Fenerbahce-Galatasaray, Celtic-Rangers, Everton-Liverpool and River Plate-Boca Juniors all rate among the most renowned and intense local derbies in world football. Yet the list would not be complete without mention of one of the longest-running and most keenly-felt rivalries of them all, the Bundesliga’s Ruhr Valley showdown between Schalke 04 and Borussia Dortmund, who cross swords for the 133rd time on Friday 20 February.
These special encounters mean more to diehard fans than any other fixture. The densely-populated Ruhr region in the west of Germany will once again become a sea of conflicting emotions and colours, when the Royal Blues host the men in black and yellow in front of the customary 62,000 full house at the Arena AufSchalke.
Schalke and Dortmund first met more than 80 years ago on 3 May 1925, when Die Königsblauen (the Royal Blues) of Schalke drew first blood with a 4-2 success. Borussia had little to celebrate for a long period after that, the men from Dortmund losing 16 of the first 17 meetings, with just one game ending in a stalemate. It is not hard to imagine the jubilation in the black and yellow camp on 14 November 1943 after a maiden derby win by the only goal of the game.
Borussia Dortmund’s first victory over their bitter rivals ushered in a spell when BVB, as the club is commonly known in Germany, provided serious competition to the all-conquering Schalke side. Borussia clocked up three championship triumphs in the regional Oberliga West, the highest level of competition at the time. Die Königsblauen had previously dominated the scene with seven titles and eight finishes as runners-up.
Facts and figures
Since then, the status of top dogs in the Ruhr has broadly alternated depending on the decade. BVB were one of the most successful clubs in Germany in the 1960s and 1990s, while Schalke had their noses in front in the 1970s and in more recent times.
A shared highlight for the entire region came in 1997, when the clubs both sealed European triumphs. Schalke claimed the UEFA Cup 4-1 on penalties against Inter Milan, before BVB beat favourites Juventus 3-1 to win the UEFA Champions League just a week later.
Anecdotes and quotes
Just a few months later, in December of the same year, the old rivalry exploded back into life when S04 keeper Jens Lehmann, up in the Dortmund box for a stoppage-time corner, struck a last-gasp equaliser to earn the men from Gelsenkirchen a 2-2 draw. To rub salt into Borussia’s wounds, Lehmann had previously spent a number of years as BVB goalkeeper. Stan Libuda, Steffen Freund, Andreas Moeller and Ingo Anderbrugge are the only other players to have represented both clubs.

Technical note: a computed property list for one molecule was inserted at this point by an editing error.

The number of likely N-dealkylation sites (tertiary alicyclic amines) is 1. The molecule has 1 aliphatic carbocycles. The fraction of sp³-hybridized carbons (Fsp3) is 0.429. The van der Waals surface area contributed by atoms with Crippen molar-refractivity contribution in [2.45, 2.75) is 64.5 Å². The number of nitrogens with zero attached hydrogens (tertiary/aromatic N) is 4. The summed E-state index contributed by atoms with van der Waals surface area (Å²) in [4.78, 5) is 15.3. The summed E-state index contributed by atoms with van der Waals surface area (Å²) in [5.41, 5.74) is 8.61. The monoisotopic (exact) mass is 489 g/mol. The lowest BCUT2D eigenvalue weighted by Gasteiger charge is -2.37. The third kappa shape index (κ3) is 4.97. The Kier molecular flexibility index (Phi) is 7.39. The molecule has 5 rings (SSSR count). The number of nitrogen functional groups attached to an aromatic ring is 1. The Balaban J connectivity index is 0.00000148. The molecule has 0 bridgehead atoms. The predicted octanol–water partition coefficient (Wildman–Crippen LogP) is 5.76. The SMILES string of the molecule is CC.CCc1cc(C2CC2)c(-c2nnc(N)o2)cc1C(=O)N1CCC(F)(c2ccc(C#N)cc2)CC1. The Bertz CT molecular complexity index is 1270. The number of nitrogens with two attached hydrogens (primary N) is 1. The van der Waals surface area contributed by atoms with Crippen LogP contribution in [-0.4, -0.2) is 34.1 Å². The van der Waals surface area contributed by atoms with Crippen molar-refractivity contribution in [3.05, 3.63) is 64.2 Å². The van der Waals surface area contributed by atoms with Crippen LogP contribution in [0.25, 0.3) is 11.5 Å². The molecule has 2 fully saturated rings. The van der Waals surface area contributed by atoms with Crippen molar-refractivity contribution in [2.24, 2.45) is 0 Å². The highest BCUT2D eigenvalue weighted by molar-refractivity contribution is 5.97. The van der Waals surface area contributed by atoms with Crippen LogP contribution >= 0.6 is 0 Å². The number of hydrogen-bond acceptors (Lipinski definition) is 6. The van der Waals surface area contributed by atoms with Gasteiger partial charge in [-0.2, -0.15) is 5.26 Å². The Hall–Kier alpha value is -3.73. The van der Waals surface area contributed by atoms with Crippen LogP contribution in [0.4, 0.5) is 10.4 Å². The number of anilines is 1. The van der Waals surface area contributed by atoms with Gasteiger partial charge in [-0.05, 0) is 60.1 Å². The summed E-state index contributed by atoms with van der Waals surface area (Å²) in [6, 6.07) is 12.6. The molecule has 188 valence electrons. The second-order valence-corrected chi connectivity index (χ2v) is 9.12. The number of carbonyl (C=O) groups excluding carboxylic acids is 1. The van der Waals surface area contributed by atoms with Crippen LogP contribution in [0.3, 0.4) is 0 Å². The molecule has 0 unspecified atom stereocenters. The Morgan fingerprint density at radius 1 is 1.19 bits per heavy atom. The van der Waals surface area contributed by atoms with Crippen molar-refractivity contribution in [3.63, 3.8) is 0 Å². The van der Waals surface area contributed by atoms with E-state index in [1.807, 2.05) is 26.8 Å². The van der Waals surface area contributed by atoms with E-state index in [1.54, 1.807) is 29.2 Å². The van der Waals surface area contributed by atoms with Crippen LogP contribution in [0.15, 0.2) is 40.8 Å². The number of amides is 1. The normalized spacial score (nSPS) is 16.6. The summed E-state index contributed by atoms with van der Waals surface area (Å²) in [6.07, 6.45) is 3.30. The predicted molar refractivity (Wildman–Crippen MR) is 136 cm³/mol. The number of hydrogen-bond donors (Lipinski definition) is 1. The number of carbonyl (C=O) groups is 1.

"The folk here in the Ruhr valley live for and love this match," former Schalke general manager Rudi Assauer once declared. "The derby is my personal highlight of the season," agreed his successor and current Director of Sport Andreas Muller. "It’s extremely difficult to make amends for losing to Dortmund, because the fans don’t forget this kind of disaster in a hurry."
The loyalists in royal blue are certainly unlikely to forget one particular defeat any time soon: in May 2007, Schalke were poised to claim a first championship title since 1958, only for their dream to crumble and die after a 2-0 defeat to their bitter rivals on the penultimate matchday of the season.
Longevity has not doused the smouldering emotions bound up with this derby, as the most recent clash between the teams clearly showed. In September 2008, the showdown at the FIFA World Cup Arena Dortmund produced six goals, two penalties and two sendings-off. Schalke led 3-0 after 54 minutes, only to see their advantage whittled away and finally cancelled out when the home side levelled with just a minute to play.